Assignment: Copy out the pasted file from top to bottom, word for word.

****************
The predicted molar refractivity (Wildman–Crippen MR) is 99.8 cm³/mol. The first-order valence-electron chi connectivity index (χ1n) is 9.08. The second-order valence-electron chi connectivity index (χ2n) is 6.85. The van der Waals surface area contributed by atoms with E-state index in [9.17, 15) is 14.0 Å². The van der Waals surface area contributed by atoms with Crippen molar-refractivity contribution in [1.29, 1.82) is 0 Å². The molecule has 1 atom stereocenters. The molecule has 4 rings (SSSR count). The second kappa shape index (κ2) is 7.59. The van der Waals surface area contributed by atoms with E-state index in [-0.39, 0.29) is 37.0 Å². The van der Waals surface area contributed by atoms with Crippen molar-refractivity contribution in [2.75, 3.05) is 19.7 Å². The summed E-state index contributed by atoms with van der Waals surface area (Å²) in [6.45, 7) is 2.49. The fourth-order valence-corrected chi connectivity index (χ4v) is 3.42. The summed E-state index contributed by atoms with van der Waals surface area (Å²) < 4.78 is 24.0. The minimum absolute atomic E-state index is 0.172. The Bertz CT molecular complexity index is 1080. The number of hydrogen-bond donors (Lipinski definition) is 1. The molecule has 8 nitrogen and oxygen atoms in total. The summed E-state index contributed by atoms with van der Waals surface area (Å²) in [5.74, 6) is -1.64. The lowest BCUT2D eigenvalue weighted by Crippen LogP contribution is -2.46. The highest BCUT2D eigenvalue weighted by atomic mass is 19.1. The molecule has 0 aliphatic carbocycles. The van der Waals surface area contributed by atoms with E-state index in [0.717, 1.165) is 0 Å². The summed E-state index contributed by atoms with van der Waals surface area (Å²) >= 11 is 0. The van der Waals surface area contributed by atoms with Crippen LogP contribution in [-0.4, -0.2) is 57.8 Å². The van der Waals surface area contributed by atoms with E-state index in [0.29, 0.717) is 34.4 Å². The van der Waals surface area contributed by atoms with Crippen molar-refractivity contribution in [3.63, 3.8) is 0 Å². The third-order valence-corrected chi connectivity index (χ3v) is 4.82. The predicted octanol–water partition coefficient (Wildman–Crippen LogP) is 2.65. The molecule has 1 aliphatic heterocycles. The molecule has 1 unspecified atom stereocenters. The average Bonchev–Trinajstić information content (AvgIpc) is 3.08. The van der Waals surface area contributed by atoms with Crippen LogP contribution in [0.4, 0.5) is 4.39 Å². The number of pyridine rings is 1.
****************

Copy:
The predicted molar refractivity (Wildman–Crippen MR) is 99.8 cm³/mol. The first-order valence-electron chi connectivity index (χ1n) is 9.08. The second-order valence-electron chi connectivity index (χ2n) is 6.85. The van der Waals surface area contributed by atoms with E-state index in [9.17, 15) is 14.0 Å². The van der Waals surface area contributed by atoms with Crippen molar-refractivity contribution in [1.29, 1.82) is 0 Å². The molecule has 1 atom stereocenters. The molecule has 4 rings (SSSR count). The second kappa shape index (κ2) is 7.59. The van der Waals surface area contributed by atoms with E-state index in [-0.39, 0.29) is 37.0 Å². The van der Waals surface area contributed by atoms with Crippen molar-refractivity contribution in [2.75, 3.05) is 19.7 Å². The summed E-state index contributed by atoms with van der Waals surface area (Å²) in [6.45, 7) is 2.49. The fourth-order valence-corrected chi connectivity index (χ4v) is 3.42. The summed E-state index contributed by atoms with van der Waals surface area (Å²) < 4.78 is 24.0. The minimum absolute atomic E-state index is 0.172. The Bertz CT molecular complexity index is 1080. The number of hydrogen-bond donors (Lipinski definition) is 1. The molecule has 8 nitrogen and oxygen atoms in total. The summed E-state index contributed by atoms with van der Waals surface area (Å²) in [5.74, 6) is -1.64. The lowest BCUT2D eigenvalue weighted by Crippen LogP contribution is -2.46. The highest BCUT2D eigenvalue weighted by atomic mass is 19.1. The molecule has 0 aliphatic carbocycles. The van der Waals surface area contributed by atoms with E-state index in [0.717, 1.165) is 0 Å². The summed E-state index contributed by atoms with van der Waals surface area (Å²) >= 11 is 0. The van der Waals surface area contributed by atoms with Crippen LogP contribution in [-0.4, -0.2) is 57.8 Å². The van der Waals surface area contributed by atoms with E-state index in [0.29, 0.717) is 34.4 Å². The van der Waals surface area contributed by atoms with Crippen molar-refractivity contribution in [3.63, 3.8) is 0 Å². The third-order valence-corrected chi connectivity index (χ3v) is 4.82. The predicted octanol–water partition coefficient (Wildman–Crippen LogP) is 2.65. The molecule has 1 aliphatic heterocycles. The molecule has 1 unspecified atom stereocenters. The average Bonchev–Trinajstić information content (AvgIpc) is 3.08. The van der Waals surface area contributed by atoms with Crippen LogP contribution in [0.4, 0.5) is 4.39 Å². The number of pyridine rings is 1.